Swedish courts can compensate suspects for delays

The second case referred to in the appeal is Scordino v Italy. The judgement states “where length-of-proceedings violations already exist, a remedy designed to expedite the proceedings – although desirable for the future – may not be adequate to redress a situation in which the proceedings have clearly already been excessively long”. This sentence is used by Lundin’s defence to argue why the declaration of priority proceeding mentioned above would not constitute an adequate remedy in the war crimes investigation. What they fail to mention is that the Scordino v Italy judgement recommends combining two types of remedies, one designed to expedite the proceedings and the other to afford compensation. Furthermore, it clarifies that providing compensation is in itself an adequate remedy. Swedish courts are able to both expedite proceedings and provide compensation. In a Swedish case from 2005 the Supreme Court established that damages may be awarded in the event of Human Rights violations, even when this is not explicitly mentioned in Swedish law.

Finally, the defence refers to Tunce v Turkey where the judgement states that Article 13 was violated when no remedy was available while the proceedings were ongoing. However, as pointed out above, remedies are in fact available.

In none of the three ECHR cases, nor in any other cases that we could find where article 6.1 had been invoked, have resulted in the complete dismissal of a case that has not yet reached the court.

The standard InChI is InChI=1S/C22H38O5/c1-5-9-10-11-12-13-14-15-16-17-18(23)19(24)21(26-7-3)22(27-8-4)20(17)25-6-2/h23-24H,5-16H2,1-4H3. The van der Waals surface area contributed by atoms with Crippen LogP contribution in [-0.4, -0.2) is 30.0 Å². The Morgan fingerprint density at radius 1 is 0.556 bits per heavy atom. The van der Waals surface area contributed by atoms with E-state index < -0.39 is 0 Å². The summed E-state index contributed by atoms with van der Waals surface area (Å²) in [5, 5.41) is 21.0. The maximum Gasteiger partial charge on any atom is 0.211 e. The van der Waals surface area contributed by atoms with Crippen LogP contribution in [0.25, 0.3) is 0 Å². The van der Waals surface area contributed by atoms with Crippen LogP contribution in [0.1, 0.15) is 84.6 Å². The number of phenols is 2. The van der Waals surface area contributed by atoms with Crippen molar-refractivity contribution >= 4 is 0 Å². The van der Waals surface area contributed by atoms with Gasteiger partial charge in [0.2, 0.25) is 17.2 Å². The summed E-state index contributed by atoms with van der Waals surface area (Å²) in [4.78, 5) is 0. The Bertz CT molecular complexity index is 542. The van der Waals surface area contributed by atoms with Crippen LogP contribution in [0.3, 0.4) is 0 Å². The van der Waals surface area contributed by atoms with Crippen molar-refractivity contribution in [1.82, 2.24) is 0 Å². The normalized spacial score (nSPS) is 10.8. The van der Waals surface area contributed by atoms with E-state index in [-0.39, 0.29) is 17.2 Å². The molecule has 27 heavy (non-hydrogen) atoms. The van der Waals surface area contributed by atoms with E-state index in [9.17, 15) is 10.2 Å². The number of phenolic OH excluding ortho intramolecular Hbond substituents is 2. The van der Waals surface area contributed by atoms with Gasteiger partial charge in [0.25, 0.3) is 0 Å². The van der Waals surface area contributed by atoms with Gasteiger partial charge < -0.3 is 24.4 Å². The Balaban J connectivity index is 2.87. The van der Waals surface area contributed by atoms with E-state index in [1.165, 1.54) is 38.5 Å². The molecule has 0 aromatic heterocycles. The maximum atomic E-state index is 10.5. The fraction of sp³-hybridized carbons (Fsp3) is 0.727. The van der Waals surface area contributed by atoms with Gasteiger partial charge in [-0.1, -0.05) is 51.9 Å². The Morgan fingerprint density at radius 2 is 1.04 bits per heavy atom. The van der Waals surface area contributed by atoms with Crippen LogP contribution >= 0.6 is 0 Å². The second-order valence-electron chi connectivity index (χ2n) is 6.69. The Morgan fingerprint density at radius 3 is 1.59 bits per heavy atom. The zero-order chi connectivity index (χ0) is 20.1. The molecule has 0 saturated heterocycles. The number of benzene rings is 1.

War crimes investigations are time-consuming

The investigation has undoubtedly taken a long time but, as set out in Swedish law and ECHR case-law, this must be balanced against the complexity of the case. Other cases concerning war crimes that have been brought to international tribunals have taken a similarly long time to reach court. Suspects have been held in custody for up to 20 years before completion of legal proceedings. Ian H. Lundin and Alex Schneiter are not in custody and have never been.

Another criteria for deciding a reasonable length for proceedings is the applicant’s behaviour. Applicants are entitled to make use of all available domestic procedural steps, but they should do so with diligence and must bear the consequences when they cause delay. The filing of ill-founded challenges, motions and other requests will undermine Ian H. Lundin and Alex Schneiter’s claim that their rights have been infringed.

Access to justice and prompt redress are basic human rights that all victims of crimes are entitled to. Procedural steps without apparent legal merit, such as the announced appeal by Lundin’s defence teams to the Swedish Supreme Court, will cause an unwarranted delay of justice. Justice delayed is justice denied. By starting pointless legal proceedings under the guise of defending their own human rights, Lundin Energy, Ian H. Lundin and Alex Schneiter are abusing human rights law and are denying victims of war crimes access to justice and prompt redress.

Karolina Bonde

PAX/Global Idé